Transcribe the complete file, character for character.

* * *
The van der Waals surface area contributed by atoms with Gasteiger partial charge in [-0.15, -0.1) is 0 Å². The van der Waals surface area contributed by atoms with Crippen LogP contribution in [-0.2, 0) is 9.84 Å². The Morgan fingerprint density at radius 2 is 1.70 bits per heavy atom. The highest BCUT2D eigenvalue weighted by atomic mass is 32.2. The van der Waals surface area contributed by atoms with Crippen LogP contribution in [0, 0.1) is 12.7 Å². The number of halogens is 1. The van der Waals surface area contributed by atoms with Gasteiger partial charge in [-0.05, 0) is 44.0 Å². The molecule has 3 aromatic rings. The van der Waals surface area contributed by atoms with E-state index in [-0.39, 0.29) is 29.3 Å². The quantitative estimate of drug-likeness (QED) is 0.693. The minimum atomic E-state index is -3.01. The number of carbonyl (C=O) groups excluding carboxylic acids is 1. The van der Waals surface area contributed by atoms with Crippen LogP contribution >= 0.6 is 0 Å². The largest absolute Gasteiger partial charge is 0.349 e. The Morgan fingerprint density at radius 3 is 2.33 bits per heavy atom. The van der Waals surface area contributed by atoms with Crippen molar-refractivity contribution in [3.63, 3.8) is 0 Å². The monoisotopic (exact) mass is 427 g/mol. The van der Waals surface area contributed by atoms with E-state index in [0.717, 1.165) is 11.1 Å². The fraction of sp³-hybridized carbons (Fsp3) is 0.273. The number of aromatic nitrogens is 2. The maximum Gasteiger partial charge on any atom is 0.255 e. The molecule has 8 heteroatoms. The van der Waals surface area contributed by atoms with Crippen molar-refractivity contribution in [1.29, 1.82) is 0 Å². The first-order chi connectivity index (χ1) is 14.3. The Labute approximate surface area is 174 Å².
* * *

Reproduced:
The van der Waals surface area contributed by atoms with Gasteiger partial charge in [-0.15, -0.1) is 0 Å². The van der Waals surface area contributed by atoms with Crippen LogP contribution in [-0.2, 0) is 9.84 Å². The Morgan fingerprint density at radius 2 is 1.70 bits per heavy atom. The highest BCUT2D eigenvalue weighted by atomic mass is 32.2. The van der Waals surface area contributed by atoms with Crippen LogP contribution in [0, 0.1) is 12.7 Å². The number of halogens is 1. The van der Waals surface area contributed by atoms with Gasteiger partial charge in [-0.05, 0) is 44.0 Å². The molecule has 3 aromatic rings. The van der Waals surface area contributed by atoms with E-state index in [-0.39, 0.29) is 29.3 Å². The quantitative estimate of drug-likeness (QED) is 0.693. The minimum atomic E-state index is -3.01. The number of carbonyl (C=O) groups excluding carboxylic acids is 1. The van der Waals surface area contributed by atoms with Crippen LogP contribution >= 0.6 is 0 Å². The largest absolute Gasteiger partial charge is 0.349 e. The Morgan fingerprint density at radius 3 is 2.33 bits per heavy atom. The van der Waals surface area contributed by atoms with Crippen molar-refractivity contribution in [3.63, 3.8) is 0 Å². The monoisotopic (exact) mass is 427 g/mol. The van der Waals surface area contributed by atoms with E-state index in [0.717, 1.165) is 11.1 Å². The fraction of sp³-hybridized carbons (Fsp3) is 0.273. The number of aromatic nitrogens is 2. The maximum Gasteiger partial charge on any atom is 0.255 e. The molecule has 8 heteroatoms. The van der Waals surface area contributed by atoms with Crippen molar-refractivity contribution in [1.29, 1.82) is 0 Å². The first-order chi connectivity index (χ1) is 14.3. The Labute approximate surface area is 174 Å².